With our sexual antennae firmly tuned in, the innuendo inherent in ‘passing to and fro’ needs little explanation, not least when it is coupled (if you pardon the pun) with ‘relieving’. Ought we to believe that a Dolphin has been engaged in such a mundane task as overseeing the sentries? Even were he, the job would involve passing from one station to another, with no one person able to account for him for the whole period …
I sensed from the outset that Joan was smarter than Charles, and her next remark puts the entire subject to bed (sorry, can’t help it) before he digs himself any deeper. Quite simply, any inquest is no longer useful or important. That said, her use of ‘shift’ remains interesting given most of those on stage aren’t fully dressed, and when she talks of a breach of some ‘weakly guarded’ place, I’m certain that she has been well and truly ‘breached’. You heard it here first.
(Note I haven’t read the play all through, by the way, and am commenting, tongue in cheek, on what I read. I could be completely wrong)
In other news, in scene 3, Talbot gives those Frenchies a lesson in how to deal with devious women. I enjoyed very much his invitation to his friends to come along to the Countess of Auvergne’s with him, and Bedford’s 9-syllable response at II.ii.54 allows a moment’s lascivious fun.
Despite the awful insult to Talbot’s manhood by describing him as a ‘writhled shrimp’ (II.iii.22) – placing an image in my mind I wish Shakespeare could retract – he demonstrates admirable and chivalrous restraint in not pressing home his advantage.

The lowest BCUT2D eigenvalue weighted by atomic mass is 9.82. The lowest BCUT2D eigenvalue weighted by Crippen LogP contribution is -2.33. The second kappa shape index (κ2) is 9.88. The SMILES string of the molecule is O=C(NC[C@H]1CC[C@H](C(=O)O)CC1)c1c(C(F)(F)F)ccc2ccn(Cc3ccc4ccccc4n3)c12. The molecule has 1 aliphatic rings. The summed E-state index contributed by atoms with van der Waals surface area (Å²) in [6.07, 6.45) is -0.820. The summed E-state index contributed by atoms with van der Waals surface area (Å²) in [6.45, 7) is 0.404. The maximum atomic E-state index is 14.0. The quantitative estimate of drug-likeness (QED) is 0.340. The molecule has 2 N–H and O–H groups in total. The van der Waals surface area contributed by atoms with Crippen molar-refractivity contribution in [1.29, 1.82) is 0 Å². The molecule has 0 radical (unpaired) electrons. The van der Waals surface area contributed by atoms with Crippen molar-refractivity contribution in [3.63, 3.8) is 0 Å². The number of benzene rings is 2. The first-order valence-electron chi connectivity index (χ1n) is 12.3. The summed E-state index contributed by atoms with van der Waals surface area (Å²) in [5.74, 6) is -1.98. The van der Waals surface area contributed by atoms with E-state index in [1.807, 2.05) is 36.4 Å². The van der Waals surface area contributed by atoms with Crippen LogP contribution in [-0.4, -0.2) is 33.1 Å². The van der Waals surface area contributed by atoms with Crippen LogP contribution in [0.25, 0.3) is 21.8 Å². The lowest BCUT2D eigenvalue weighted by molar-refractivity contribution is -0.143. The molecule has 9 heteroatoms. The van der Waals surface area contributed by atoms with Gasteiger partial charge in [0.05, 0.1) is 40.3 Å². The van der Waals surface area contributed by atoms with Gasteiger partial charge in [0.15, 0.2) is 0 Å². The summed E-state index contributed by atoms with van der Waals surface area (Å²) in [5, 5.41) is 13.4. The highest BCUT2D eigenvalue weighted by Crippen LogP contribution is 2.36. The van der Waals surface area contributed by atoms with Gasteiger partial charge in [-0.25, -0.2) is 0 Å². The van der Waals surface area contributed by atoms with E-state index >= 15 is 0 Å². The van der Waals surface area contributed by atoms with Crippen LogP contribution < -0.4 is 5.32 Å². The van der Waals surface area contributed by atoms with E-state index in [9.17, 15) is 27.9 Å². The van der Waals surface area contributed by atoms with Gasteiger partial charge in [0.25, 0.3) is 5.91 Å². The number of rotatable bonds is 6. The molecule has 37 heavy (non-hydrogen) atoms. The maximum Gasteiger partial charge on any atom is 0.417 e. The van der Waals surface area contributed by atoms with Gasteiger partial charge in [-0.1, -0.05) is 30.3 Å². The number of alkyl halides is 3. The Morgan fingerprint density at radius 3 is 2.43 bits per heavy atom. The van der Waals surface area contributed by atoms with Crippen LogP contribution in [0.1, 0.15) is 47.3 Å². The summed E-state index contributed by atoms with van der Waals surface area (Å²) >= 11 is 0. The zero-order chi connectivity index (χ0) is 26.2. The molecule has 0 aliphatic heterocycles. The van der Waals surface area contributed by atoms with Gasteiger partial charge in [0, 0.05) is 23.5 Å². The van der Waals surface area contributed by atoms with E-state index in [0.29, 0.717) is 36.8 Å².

Be not dismayed, fair lady, nor misconster
The mind of Talbot as you did mistake
The outward composition of his body.
What you have done hath not offended me;
Nor other satisfaction do I crave (II.iii.72-76)
… than to get a decent meal out of her for him and his men. The Countess has just, I think, invited intimacy with an informal ‘thou’, having been bested by a ‘real man’. Yet he maintains a formal distance with his respectful ‘you’, and in another long, but this time deliberate, line, appears to reassure her that he won’t be turning his victory into a conquest. To her disappointment, I think: this rebuff is the sweetest revenge. Or – she hit the nail on the head when she talked about the ‘shrimp’ …
Either way, take note, Charles! That’s how we do it across the Channel!
And, finally, speaking of our ‘sceptred isle’ – oh yes, nearly forgot, sorry! Back in England a bunch of bickering barons vandalise a rose garden because … well actually, why? We are never told the actual cause of the contention. Which makes me care about it even less at this juncture!
Let’s get back to France – that’s where all the serious action is …
See you in a week or so!